10 Best Contemporary Novels about Addiction

#7. Bright Lights, Big City – Jay McInerney

Sometimes the hardest part of sobriety is reminding yourself that the days of all-night partying weren’t really that awesome. McInerney’s main character has the self-awareness to know all is not well but not nearly enough of what it takes to do soemthing about it—except to push forward, perhaps subconsciously realizing that the only way to find relief is to hit rock bottom.

10 Best Contemporary Novels about Addiction

#8. In the Drink – Kate Christensen

The protagonist, Claudia Steiner, is the character we all know or have once been: The one ordering her fifth or sixth drink of the night while being fully aware it’s not helping anything, not really. The one who’s a little too self-aware for her own good, and who, realizes that being 29, single, and marginally unemployed is a condition that can’t last forever, only getting worse if she doesn’t do something about it.

10 Best Contemporary Novels about Addiction

#9. Trainspotting – Irvine Welsh

That’s right, Trainspotting was a novel before it was a movie. Focusing on a group of Scottish friends grappling with their relationship with heroin, the novel is surprisingly funny, interlacing cringe-worthy vignettes of the downsides of drug use with flashes of revelation and genuine despair. it does make one question how much of addiction is a result of being in the wrong place at the wrong time while showing how much society creates and perpetuates a culture where people are dependent on drugs.

10 Best Contemporary Novels about Addiction

#10. Wake Up, Sir! – Jonathan Ames

The narrator, Blair, is a 30-something writer who hasn’t written in years, experiencing a push-pull persona that many addicts are all too familiar with. After gaining a small fortune from a slip-and-fall accident and subsequent lawsuit, Blair hires a personal valet named Jeeves who helps him with his daily tasks, like waking up and reminding him to shave. It’s ridiculous and that’s the whole point. Alcoholism is the common thread throughout the novel and, as Jeeves reacts to Blair’s drunken scrapes with a nonchalant “Very good, Sir,” the reader can’t help but wonder whether Jeeves is really real or just the inner voice of an alcoholic in active denial.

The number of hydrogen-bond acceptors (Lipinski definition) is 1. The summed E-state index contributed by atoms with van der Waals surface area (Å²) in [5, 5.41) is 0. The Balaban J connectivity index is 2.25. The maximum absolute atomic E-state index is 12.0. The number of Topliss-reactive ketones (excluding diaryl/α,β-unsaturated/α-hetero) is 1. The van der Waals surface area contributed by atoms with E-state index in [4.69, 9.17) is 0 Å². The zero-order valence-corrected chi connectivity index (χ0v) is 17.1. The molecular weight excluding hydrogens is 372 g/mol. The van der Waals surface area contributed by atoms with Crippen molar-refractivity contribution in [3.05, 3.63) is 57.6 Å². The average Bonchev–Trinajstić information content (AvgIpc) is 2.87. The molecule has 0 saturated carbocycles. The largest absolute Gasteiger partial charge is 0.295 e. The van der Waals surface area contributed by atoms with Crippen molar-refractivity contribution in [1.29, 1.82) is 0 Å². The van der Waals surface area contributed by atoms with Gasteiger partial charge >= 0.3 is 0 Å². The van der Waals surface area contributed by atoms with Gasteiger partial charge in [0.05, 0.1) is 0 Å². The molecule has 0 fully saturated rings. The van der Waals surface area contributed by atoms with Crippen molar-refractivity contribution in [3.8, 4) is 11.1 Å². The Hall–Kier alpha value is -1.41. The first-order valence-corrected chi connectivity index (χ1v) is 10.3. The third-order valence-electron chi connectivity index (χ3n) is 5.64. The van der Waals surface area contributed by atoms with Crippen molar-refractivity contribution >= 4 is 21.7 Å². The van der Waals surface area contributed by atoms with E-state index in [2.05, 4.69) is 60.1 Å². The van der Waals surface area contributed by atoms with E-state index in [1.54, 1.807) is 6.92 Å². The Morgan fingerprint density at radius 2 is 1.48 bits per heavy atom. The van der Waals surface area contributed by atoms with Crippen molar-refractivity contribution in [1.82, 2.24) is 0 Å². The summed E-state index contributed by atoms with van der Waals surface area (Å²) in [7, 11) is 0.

Struggling with a substance abuse disorder? Is it alcoholism? Or another drug addiction? Help is available. Call toll-free 1-800-777-9588 to speak with an Addiction Specialist. We’re available around the clock to answer your call.

New Movement Gives Up Anonymity to Take Stigma Out of Addiction

Posted on October 9, 2014 By

New Movement Gives Up Anonymity to Take Stigma Out of Addiction

Public opinion on the disease of addiction is by far misinformed and widely unnoticed as an idea based on stigma and stereotypes. Just the word addiction often stirs the imagination of those who are unfamiliar with the illness to draw all types of conclusions based on everything from racial and cultural differences to things like appearance and upbringing, but most importantly are the assumptions made about the character of people in recovery from addiction. I Am Not Anonymous is a movement that is committed to breaking the stigma of addiction and substance abuse, and has gained a fair amount of momentum as it covers some ground to raise awareness.

The “I Am Not Anonymous” Mission Statement

The movement I AM Not Anonymous (IANA) has a website dedicated to showcasing featured portraits of people in recovery from substance abuse disorder and addiction, and along with their representation on social media site Facebook they have included a mission statement which reads: